Ten trends set to influence the payments industry
2020 will certainly be well – even if not fondly – remembered. A pandemic locked the world down, the way we work changed and the real consequences of Brexit lies just around the corner. With all this in mind, I’ve taken time to contemplate what 2021 might have in store:
1. During times of economic stress, cash management and liquidity becomes ever more critical. That has led to the growing popularity of treasury management solutions that link money-in and money-out, providing a clear line of sight into your finances. It’s likely we’ll see these solutions attract investment in 2021 as banks offer sophisticated, white-labelled cash management apps to their corporate customers.
2. Interoperability across multiple payment rails will bring more choice for consumers and businesses. In a world increasingly dominated by application programming interface (APIs), payments will become faster and easier to track.
3. Open Banking may evolve into open finance as it matures and we’re likely to see a growing number of value-add applications in corporate payments. We’ll see more account-to-account payments rather than traditional card networks, and white-labelling by the High Street Banks will help bring open banking to the market.
4. ISO 20022 will accelerate the digitisation of payments by enabling machine-readable, structured data to travel as XML tags in payment messages, which will improve straight-through-processing (STP) and compliance with anti-money laundering and know your customer (AML/KYC) requirements. Shipping invoices, for example, might contain bills of lading, loading documents and other key information embedded in the payment, making reconciliation simpler.
5.The G20 has launched an initiative into the pain points around cross-border payments, aiming to establish a roadmap for a frictionless future. It’s long overdue and hopefully 2021 will be the year that cross-border payments become simpler, faster and more secure.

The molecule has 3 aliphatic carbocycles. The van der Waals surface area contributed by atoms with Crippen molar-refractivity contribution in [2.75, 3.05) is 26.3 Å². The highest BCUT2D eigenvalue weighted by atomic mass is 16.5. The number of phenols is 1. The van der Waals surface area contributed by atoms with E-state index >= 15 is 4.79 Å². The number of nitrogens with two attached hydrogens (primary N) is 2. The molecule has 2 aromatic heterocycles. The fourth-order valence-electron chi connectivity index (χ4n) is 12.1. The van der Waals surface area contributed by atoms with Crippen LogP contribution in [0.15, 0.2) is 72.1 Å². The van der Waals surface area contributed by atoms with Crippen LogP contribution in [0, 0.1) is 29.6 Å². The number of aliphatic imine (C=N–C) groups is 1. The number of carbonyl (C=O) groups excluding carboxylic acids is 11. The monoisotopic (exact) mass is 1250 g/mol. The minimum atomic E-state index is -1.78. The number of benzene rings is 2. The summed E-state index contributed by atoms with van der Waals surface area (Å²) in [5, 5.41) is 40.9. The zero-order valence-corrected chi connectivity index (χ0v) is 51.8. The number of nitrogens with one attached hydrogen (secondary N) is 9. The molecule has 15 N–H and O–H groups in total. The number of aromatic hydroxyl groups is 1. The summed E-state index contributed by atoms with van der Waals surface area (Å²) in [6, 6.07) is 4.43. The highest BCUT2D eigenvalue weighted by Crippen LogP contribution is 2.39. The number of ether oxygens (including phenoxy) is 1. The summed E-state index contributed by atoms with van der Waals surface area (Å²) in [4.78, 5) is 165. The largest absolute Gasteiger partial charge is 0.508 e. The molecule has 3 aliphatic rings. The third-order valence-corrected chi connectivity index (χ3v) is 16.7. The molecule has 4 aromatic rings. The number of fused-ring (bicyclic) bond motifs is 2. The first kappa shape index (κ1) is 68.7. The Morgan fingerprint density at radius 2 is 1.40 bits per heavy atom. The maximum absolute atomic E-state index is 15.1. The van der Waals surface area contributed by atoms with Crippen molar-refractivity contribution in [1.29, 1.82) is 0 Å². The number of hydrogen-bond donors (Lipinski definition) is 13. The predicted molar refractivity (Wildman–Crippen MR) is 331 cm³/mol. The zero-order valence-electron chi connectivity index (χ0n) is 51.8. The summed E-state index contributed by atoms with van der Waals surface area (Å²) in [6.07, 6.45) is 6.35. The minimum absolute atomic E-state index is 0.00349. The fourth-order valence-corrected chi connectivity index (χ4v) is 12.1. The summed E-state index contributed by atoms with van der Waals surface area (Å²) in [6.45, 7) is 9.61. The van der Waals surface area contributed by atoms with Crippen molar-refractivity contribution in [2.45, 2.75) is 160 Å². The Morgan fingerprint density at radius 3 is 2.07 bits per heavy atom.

6. Innovations in overlay technology are increasing, as by overlaying new services on existing systems, companies can avoid ripping and replacing expensive infrastructure. A good example of this is Visa B2B Connect being overlaid on Swift to improve cross-border transactions.
7. Public cloud platforms are gaining acceptance as a solution for financial services. Until recently, chief information security officers (CISOs) considered the likes of Azure and Amazon Web Services (AWS) to lack the security level demanded, but, as this year’s Sibos conference proved, public cloud solutions are at the heart of many financial offerings.
8. Whilst the consumer market has led the way in payment innovations, the business community looks set to catch up as technology providers look to these opportunities.
9. COVID-19 has accelerated digital transformation massively for businesses. The question is, how can we harness these changes for the better within fintech culture – a question that will shape 2021?
10. Financial crime remains a huge issue. As we move to an automated, real-time, remote and cloud-based world, the security and due diligence balance will remain essential. Controls must keep up with how e-commerce operates to avoid unnecessary losses.
Hopefully, 2021 will see normality return alongside new opportunities. No matter what the year ahead has in store, the financial services and payments sectors have a bright future, should such trends continue to develop.